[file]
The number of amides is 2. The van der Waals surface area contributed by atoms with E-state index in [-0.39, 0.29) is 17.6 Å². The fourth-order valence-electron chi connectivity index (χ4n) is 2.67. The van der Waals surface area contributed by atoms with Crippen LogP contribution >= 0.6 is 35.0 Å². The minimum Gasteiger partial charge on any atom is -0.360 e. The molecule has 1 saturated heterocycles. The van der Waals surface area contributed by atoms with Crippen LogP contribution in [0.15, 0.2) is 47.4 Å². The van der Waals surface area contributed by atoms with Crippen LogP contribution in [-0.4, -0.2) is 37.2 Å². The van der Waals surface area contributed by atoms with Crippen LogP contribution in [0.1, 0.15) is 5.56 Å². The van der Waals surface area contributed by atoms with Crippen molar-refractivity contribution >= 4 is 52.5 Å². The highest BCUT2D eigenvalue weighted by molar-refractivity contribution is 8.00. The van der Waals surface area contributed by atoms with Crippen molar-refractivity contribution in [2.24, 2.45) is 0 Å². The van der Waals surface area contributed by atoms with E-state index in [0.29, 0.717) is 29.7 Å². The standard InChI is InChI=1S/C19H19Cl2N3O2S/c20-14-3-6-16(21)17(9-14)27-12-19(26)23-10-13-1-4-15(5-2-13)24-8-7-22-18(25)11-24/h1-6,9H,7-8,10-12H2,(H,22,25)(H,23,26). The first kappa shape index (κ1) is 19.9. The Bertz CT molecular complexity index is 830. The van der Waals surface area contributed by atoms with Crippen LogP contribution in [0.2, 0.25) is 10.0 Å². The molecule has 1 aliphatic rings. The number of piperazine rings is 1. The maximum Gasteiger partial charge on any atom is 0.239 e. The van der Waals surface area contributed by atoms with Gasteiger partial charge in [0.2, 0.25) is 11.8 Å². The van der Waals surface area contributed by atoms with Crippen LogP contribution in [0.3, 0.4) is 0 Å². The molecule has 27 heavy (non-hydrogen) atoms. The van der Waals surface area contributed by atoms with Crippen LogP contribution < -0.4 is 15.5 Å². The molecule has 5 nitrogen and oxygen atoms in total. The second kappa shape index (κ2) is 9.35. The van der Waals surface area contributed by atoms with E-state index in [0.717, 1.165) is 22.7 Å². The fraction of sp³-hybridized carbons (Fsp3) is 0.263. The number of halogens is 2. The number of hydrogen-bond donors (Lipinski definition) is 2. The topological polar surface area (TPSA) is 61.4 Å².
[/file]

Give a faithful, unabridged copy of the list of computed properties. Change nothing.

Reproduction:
The number of amides is 2. The van der Waals surface area contributed by atoms with E-state index in [-0.39, 0.29) is 17.6 Å². The fourth-order valence-electron chi connectivity index (χ4n) is 2.67. The van der Waals surface area contributed by atoms with Crippen LogP contribution >= 0.6 is 35.0 Å². The minimum Gasteiger partial charge on any atom is -0.360 e. The molecule has 1 saturated heterocycles. The van der Waals surface area contributed by atoms with Crippen LogP contribution in [0.15, 0.2) is 47.4 Å². The van der Waals surface area contributed by atoms with Crippen LogP contribution in [-0.4, -0.2) is 37.2 Å². The van der Waals surface area contributed by atoms with Crippen LogP contribution in [0.1, 0.15) is 5.56 Å². The van der Waals surface area contributed by atoms with Crippen molar-refractivity contribution >= 4 is 52.5 Å². The highest BCUT2D eigenvalue weighted by molar-refractivity contribution is 8.00. The van der Waals surface area contributed by atoms with Crippen molar-refractivity contribution in [2.24, 2.45) is 0 Å². The van der Waals surface area contributed by atoms with E-state index in [0.29, 0.717) is 29.7 Å². The standard InChI is InChI=1S/C19H19Cl2N3O2S/c20-14-3-6-16(21)17(9-14)27-12-19(26)23-10-13-1-4-15(5-2-13)24-8-7-22-18(25)11-24/h1-6,9H,7-8,10-12H2,(H,22,25)(H,23,26). The first kappa shape index (κ1) is 19.9. The Bertz CT molecular complexity index is 830. The van der Waals surface area contributed by atoms with Crippen LogP contribution in [0.2, 0.25) is 10.0 Å². The molecule has 1 aliphatic rings. The number of piperazine rings is 1. The maximum Gasteiger partial charge on any atom is 0.239 e. The van der Waals surface area contributed by atoms with Gasteiger partial charge in [0.2, 0.25) is 11.8 Å². The van der Waals surface area contributed by atoms with Crippen LogP contribution in [0.3, 0.4) is 0 Å². The molecule has 27 heavy (non-hydrogen) atoms. The van der Waals surface area contributed by atoms with Crippen LogP contribution < -0.4 is 15.5 Å². The molecule has 5 nitrogen and oxygen atoms in total. The second kappa shape index (κ2) is 9.35. The van der Waals surface area contributed by atoms with E-state index in [0.717, 1.165) is 22.7 Å². The fraction of sp³-hybridized carbons (Fsp3) is 0.263. The number of halogens is 2. The number of hydrogen-bond donors (Lipinski definition) is 2. The topological polar surface area (TPSA) is 61.4 Å².